Coaching, Attention Density, and the Quantum Zeno Effect

CashandCelesteWhat? You might well ask what the heck does that mean! Attention density and the Quantum Zeno effect are outputs of some of the learning that is being published from studies of the brain and how it functions. These ideas are also tightly aligned with effective coaching and, especially, with equine facilitated coaching.

David Rock, noted expert on brain-based coaching, wrote an article several years ago (International Journal of Coaching in Organizations, 2006) in which he interviewed Jeffrey Schwartz, a psychiatrist and researcher in brain-based behaviour. In the course of interviewing Dr. Schwartz the concepts of Attention Density and the Quantum Zeno effect are discussed. Attention density is, simply put, the concept that intensive attention or focus on a learning activity produces structural changes in the brain; the more focus we bring the more “attention density” occurs. It is this density that brings into play the Quantum Zeno Effect. The Quantum Zeno Effect states that the “mental act of focusing attention holds in place brain circuits associated with what is being focused on … enabling it to eventually become a part of the brain’s hard wiring” or  “where we put our attention, we create connections [in the brain].” Sounds like a modern definition of learning.

The Quantum Zeno effect is a fundamental principle of Appreciative Inquiry – what we focus on is what we get. This is an important concept that underlies coaching and learning, especially when taking ourselves and our organizations through change. Where coaching  brings real value is by finding and holding the focus in a way that promotes learning.

According to more of the latest brain research, our brains, working at the unconscious level, are constantly scanning the environment for change and assessing the level of threat associated with that change. It turns out that our brains are more likely to view change as a threat than as a reward. Bingo! We are indeed hard-wired to avoid change.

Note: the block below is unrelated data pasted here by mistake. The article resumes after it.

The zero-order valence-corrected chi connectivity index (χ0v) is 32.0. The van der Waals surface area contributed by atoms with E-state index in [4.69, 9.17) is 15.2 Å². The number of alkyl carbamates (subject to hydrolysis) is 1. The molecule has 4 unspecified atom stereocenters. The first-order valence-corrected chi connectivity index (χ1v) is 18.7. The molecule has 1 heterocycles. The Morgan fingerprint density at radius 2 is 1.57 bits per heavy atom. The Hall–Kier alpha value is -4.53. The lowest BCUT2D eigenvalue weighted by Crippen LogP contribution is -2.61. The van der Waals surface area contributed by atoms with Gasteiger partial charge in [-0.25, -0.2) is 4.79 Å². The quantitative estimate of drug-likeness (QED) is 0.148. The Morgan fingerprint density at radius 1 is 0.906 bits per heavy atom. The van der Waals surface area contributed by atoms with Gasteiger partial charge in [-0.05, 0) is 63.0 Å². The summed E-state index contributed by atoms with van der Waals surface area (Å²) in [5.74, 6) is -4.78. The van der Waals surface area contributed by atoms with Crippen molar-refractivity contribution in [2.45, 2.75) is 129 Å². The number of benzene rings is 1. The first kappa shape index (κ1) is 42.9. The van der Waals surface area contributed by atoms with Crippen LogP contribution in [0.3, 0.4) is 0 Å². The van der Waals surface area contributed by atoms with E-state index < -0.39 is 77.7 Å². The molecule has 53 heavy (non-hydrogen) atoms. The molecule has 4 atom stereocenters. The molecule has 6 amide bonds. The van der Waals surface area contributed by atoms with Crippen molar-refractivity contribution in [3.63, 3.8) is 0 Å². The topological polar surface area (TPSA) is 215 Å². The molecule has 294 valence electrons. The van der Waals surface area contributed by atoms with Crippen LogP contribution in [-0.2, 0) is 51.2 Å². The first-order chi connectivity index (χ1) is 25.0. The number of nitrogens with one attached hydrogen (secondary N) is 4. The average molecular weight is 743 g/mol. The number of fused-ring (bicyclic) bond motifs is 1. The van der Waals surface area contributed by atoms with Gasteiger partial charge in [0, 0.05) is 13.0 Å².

What then is the role of coaching and how can coaching capitalize on the way the brain really works? It would appear that ‘pure’ coaching is the best modality to support learning and change management. By pure coaching I mean focusing on the client’s agenda, asking open questions, staying in the exploration phase until the client is ready to move into solution, and staying out of advice-giving and mentoring. Brain-based coaching focuses on interacting with the brain to enhance the reward circuitry (defuse the threat assessment),  promotes attention density by bringing all the sensing apparatus to bear on the visioning phase, and supporting the actions required to enable new brain circuitry to develop. In short, according to David Rock, coaches need to assist people to “reflect more deeply” on their dilemmas/goals/issues and support them in their ability to generate connections and to arrive at their own insights.

It also turns out that equine facilitated coaching is a powerful tool in promoting the focus and attention the produces brain changes and insight. By engaging all of our bodily sense, intuition, as well as the pre-frontal cortex we are able to cement the learning in a way that is more effective than classroom learning.